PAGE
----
Quest for the best in Netflix Horror: Paranormal Hauntings

Not all spirits are made equal, so here are the platform’s ghost films that truly spur nightmares.
Image from Before I Wake (2016)

Ghosts and supernatural entities are a quintessential element to the horror genre. Looking specifically at the films available on Netflix, how does one determine which movies are truly terrifying and which ones need to be ghosted?

This edition of my “Quest for the Best” in Netflix horror will summon the stand-out paranormal films on the platform so you don’t have to. Combining my own favorites with the raving reviews of critics, these movies tackle hauntings and possessions in all their ghostly glory.

My personal favorite: “Before I Wake” (2016)

Grieving the recent loss of their son, a couple (Kate Bosworth and Thomas Jane) decides to foster a young boy named Cody (Jacob Tremblay). All seems normal, that is, until Cody goes to sleep. His dreams manifest into a physical reality, but so do his horrifying nightmares. Haunted in particular by the “Canker Man,” Cody desperately tries to fight sleep to prevent those around him from the destruction that his nightmares bring every time he closes his eyes.

The film artfully intertwines horror with a heartfelt story of grief and healing, providing an emotional foundation on which the paranormal elements can build for an even stronger terror in the audience. Yes, there are plenty of jumpscares, which some may argue is the lazy way out for horror movies. That being said, the presence of these sudden frights keep the viewer on the edge of their seat, and the pacing of the film is purposeful and effective. “Before I Wake” is not just a series of pointless scares, but a true story that is chilling to its core, along with one of the most grotesque and unnerving spirit figures I’ve ever seen.

“Poltergeist” (1982)

This movie combined a screenplay written in part by Steven Spielberg with director Tobe Hooper of “The Texas Chain Saw Massacre” for an iconic staple of the horror genre. A family is terrorized by hauntings from demonic entities, which seem to latch on to their five-year-old daughter Carol Anne (Heather O’Rourke). She becomes a conduit for the spirits as they draw her toward the television, and things turn sinister when Carol Anne suddenly goes missing.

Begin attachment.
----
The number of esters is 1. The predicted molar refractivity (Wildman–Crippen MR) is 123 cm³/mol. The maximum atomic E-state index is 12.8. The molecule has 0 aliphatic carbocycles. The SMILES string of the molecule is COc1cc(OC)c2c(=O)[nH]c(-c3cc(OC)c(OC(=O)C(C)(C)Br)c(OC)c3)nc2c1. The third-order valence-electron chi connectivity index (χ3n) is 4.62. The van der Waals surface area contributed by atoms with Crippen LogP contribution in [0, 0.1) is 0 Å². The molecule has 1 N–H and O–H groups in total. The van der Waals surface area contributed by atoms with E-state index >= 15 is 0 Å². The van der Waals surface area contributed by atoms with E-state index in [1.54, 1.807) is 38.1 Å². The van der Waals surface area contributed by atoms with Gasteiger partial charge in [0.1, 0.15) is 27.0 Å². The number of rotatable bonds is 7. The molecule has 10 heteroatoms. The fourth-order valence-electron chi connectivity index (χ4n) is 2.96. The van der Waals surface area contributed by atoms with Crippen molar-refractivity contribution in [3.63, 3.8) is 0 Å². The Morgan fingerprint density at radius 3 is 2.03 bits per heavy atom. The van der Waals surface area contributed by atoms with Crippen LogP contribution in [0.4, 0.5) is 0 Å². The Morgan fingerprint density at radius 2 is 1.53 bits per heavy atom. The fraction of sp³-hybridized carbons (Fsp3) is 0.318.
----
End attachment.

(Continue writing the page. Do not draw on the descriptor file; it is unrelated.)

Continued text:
Decider describes “Poltergeist” as “one of the richest texts horrors has ever produced.” Even after almost 30 years, critics still praise the fear factor of the paranormal forces alongside a constant tone of lurking evil. But be warned, after your viewing, the static on your television will feel a lot more sinister.

“Under the Shadow” (2016)

In war-torn Tehran, Iran in the 1980s, the possibilities of deadly missile attacks are horrifying enough. But for one mother (Narges Rashidi) and her daughter (Avin Manshadi), malevolent spirits strike upon their home as well and threaten to possess the young daughter. The story is politically charged and tackles the evil facets of the demons themselves alongside the evils of society.

The Farsi-language film garnered a 99% from critics on Rotten Tomatoes. It is praised for its ability to cut away from horror movie tropes, featuring a rare instance of a heroine taking her child and actually leaving her haunted home. Director Babak Anvari uses the spine-chilling demons as a tool to deliver a social commentary on Iranian life and the state of the world in war.

“The Blackcoat’s Daughter” (2015)

At a private Catholic school, Rose (Lucy Boynton) and Kat (Kiernan Shipka) wander the empty halls as they wait for their parents to pick them up for winter break. Unbeknownst to them, they are the perfect targets for a sinister evil to enter in their lives. Meanwhile, a mysterious woman (Emma Roberts) races back to the school in an overlapping storyline.

Critics highlight the film’s constant tension, as every scene and even shot holds a purpose in advancing the story. The emphasis of “The Blackcoat’s Daughter” is on its artistically crafted plot, not subjected to conformity to horror tropes for quick jumps and a second of fear. Rather, it is a slow, ominous development rich in atmospheric dread.

Edited by George Frey |

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